**Theorem:** Let be a finite bouquet of circles, be a finite graph and be an immersion. Just by adding edges to , it is possible to construct a covering and a retraction . Moreover, we get a commutative diagram:

We say that is the *canonical completion* and the *canonical retraction*.

Now, let us see how to conclude thanks to Stallings’ construction:

**Proof of the main theorem:** Let be a finitely generated free groups. We first prove that is residually finite in order to apply the previous lemma.

Let be a bouquet of circles satisfying ; let denote its universal covering. Now, thinking of as a non trivial loop in , let be a finite subgraph containing a lift of . Then, the fundamental group of the canonical completion is a finite-index subgroup of not containing . We just proved that is residually finite.

Now let be a finitely generated subgroup of . Because is residually finite, it is sufficient to prove that is a virtual retract to conclude that is separable.

Again, let us see as the fundamental group of a bouquet of circles and let denote the covering associated to the subgroup . If is a maximal subtree, because is finitely generated, has only finitely many edges; let be a ball containing all theses edges. Then the canonical retraction gives a retraction

so that be a retract in , and therefore a virtual rectract in .

During the proof above, the construction of an immersion with can be made directly. For example, if and :

Notice that the main theorem cannot be extended to the separability of all subgroups, ie. every non-abelian (finitely-generated) free group is not ERF: Suppose by contradiction that there exists an ERF non-abelian free group. Because any quotient of an ERF group is RF, we deduce that any two-generator group is RF, and a fortiori Hopfian. However, we already proved in a previous note that the Baumslag-Solitar group is not Hopfian.

We now turn on the proof of Stallings’ construction. The figure below illustrates an example; the reader is encouraged to keep in mind this particular case in order to visualize how the argument is simple.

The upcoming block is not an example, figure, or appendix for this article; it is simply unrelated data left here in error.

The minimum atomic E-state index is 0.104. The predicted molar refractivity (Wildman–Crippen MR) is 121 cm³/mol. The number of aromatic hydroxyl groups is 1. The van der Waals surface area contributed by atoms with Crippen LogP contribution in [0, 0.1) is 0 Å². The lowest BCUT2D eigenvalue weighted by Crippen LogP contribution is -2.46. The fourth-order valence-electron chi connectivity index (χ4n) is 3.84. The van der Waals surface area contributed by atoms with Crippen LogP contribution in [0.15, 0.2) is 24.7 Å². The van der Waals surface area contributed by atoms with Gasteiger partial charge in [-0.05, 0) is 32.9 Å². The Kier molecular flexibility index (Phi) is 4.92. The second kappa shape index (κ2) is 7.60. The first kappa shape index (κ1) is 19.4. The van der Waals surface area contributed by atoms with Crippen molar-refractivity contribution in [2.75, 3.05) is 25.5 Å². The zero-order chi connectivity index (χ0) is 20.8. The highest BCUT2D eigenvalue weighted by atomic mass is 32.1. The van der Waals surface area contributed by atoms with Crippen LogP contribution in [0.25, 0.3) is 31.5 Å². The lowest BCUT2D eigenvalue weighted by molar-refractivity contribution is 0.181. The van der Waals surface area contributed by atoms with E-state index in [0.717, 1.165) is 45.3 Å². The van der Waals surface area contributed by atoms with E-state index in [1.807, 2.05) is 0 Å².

**Proof of Stallings’ construction: **Because is an immersion, for any vertex and any label , there is at most one edge labelled starting from or ending at . We want to add edges to so that exactly one edge of any label start from and end at any vertex; such a graph will be a covering of .

Step 1: Let be an edge labelled and let denote the path of oriented edges labelled containing of maximal length (such a path is uniquely defined). Two cases happens: either is a loop, and there is nothing to do, or is not a loop, and we add an edge labelled between the extremities of .

Doing the same thing for every edges of and for every label, we get a graph satisfying: for any vertex and any label , either there is no edge labelled adjacent to , or there are two such edges, one starting from and the other ending at .

Step 2: Let be a vertex and a label. If there is no edge labelled adjacent to , then add a loop labelled based at . Keep going for every every vertex and for every label.

Let denote our new graph. It is a covering extending by construction the immersion , so we have the commutative diagram.

To conclude the proof, let us define a retraction . Of course, we only have to define , where is an edge added to . Two cases happen: either is a loop based at a vertex , and we define , or completes a path to a loop, and we send on (first choose a subdivision of ) so that .

**Nota Bene:** In general, the retraction defined above is not simplicial.

See also Graphs and Free Groups.